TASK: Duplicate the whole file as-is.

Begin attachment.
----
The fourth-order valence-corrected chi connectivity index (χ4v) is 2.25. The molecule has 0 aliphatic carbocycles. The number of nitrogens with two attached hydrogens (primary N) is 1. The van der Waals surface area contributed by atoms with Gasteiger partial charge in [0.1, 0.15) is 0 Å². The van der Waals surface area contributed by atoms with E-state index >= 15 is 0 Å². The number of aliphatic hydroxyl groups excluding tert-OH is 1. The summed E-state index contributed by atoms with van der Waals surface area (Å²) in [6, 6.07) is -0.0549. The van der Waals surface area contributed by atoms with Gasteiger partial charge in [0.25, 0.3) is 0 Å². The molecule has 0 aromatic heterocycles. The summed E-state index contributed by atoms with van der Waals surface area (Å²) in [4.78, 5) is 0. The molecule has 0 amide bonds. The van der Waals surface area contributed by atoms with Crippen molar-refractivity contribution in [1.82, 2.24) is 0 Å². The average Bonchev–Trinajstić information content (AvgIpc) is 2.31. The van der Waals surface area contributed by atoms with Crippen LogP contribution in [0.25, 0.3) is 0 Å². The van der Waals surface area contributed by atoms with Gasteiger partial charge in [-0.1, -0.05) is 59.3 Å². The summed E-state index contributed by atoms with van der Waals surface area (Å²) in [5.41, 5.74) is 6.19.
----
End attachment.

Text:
The fourth-order valence-corrected chi connectivity index (χ4v) is 2.25. The molecule has 0 aliphatic carbocycles. The number of nitrogens with two attached hydrogens (primary N) is 1. The van der Waals surface area contributed by atoms with Gasteiger partial charge in [0.1, 0.15) is 0 Å². The van der Waals surface area contributed by atoms with E-state index >= 15 is 0 Å². The number of aliphatic hydroxyl groups excluding tert-OH is 1. The summed E-state index contributed by atoms with van der Waals surface area (Å²) in [6, 6.07) is -0.0549. The van der Waals surface area contributed by atoms with Gasteiger partial charge in [0.25, 0.3) is 0 Å². The molecule has 0 aromatic heterocycles. The summed E-state index contributed by atoms with van der Waals surface area (Å²) in [4.78, 5) is 0. The molecule has 0 amide bonds. The van der Waals surface area contributed by atoms with Crippen molar-refractivity contribution in [1.82, 2.24) is 0 Å². The average Bonchev–Trinajstić information content (AvgIpc) is 2.31. The van der Waals surface area contributed by atoms with Crippen LogP contribution in [0.25, 0.3) is 0 Å². The van der Waals surface area contributed by atoms with Gasteiger partial charge in [-0.1, -0.05) is 59.3 Å². The summed E-state index contributed by atoms with van der Waals surface area (Å²) in [5.41, 5.74) is 6.19.